WTO, WHO and FAO also view food safety and trade as major contributors to helping nations achieve the UN’s 2030 Agenda for Sustainable Development. They are key components to achieving several Sustainable Development Goals:
- SDG 1 on poverty
- SDG 2 on hunger, food security, nutrition and sustainable agriculture
- SDG 3 on healthy lives and wellbeing
- SDG 8 on economic growth, employment and work
- SDG 12 on responsible consumption and production
- SDG 17 on global partnerships
Importance of technology
Since its founding in 1963, the CAC has adapted to reflect multiple changes affecting food safety. In April 2019, the FAO, WHO and WTO issued a joint statement at the International Forum on Food Safety and Trade to emphasise the need to constantly evolve food standards and regulations to keep up with rapid scientific developments and changes in production, trade, consumption and consumer demand.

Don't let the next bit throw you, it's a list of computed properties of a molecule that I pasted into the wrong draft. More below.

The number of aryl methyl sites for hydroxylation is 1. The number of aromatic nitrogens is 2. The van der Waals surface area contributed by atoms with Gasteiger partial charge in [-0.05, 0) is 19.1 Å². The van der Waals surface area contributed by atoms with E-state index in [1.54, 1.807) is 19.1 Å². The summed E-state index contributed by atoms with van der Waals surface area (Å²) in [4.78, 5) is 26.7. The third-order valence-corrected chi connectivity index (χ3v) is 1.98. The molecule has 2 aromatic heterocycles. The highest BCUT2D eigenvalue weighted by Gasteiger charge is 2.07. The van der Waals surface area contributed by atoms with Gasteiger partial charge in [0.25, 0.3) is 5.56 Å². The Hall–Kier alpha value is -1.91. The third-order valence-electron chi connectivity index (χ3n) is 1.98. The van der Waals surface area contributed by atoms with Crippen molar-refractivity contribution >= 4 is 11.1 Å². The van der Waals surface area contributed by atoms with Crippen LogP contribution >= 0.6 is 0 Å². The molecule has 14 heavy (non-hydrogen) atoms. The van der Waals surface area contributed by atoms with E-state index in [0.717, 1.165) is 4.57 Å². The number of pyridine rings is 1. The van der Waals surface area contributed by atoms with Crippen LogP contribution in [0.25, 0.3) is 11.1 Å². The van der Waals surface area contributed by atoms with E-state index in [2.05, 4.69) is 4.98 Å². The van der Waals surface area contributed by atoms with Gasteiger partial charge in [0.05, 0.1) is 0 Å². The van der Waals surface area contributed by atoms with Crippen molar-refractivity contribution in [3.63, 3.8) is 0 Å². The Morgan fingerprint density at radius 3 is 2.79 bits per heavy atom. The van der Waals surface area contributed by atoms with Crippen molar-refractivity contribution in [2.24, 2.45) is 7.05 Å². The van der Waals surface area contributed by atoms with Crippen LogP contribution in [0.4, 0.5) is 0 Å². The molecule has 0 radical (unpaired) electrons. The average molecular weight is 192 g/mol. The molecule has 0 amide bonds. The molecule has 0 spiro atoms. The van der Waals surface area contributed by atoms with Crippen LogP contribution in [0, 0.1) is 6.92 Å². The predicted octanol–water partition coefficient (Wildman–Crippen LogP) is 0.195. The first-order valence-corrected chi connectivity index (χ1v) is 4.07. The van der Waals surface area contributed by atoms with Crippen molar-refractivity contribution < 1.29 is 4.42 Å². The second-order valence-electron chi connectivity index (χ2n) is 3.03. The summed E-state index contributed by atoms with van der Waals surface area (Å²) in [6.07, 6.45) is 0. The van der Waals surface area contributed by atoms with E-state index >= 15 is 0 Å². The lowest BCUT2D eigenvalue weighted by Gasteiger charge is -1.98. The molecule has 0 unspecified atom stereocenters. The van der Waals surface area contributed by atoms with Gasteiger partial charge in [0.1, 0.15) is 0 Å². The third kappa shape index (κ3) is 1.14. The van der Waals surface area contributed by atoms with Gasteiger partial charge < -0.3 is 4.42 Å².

The statement emphasised the importance of technology, especially the use of big data, for better detection, investigation, monitoring and surveillance tools and methods for food-safety risk assessment.
It noted that digital technologies provide opportunities to improve transparency and traceability in food supply chains, enhancing food safety and facilitating safe trade in food products.
Many new areas of technology are impacting food safety, including gene editing, nanotechnology, next-generation hydroponics, food printers and information and wireless technology. These are also driving changes in the standards-making processes themselves. They have to become more flexible and proactive to speed up the development of new standards and protect consumers from emerging threats.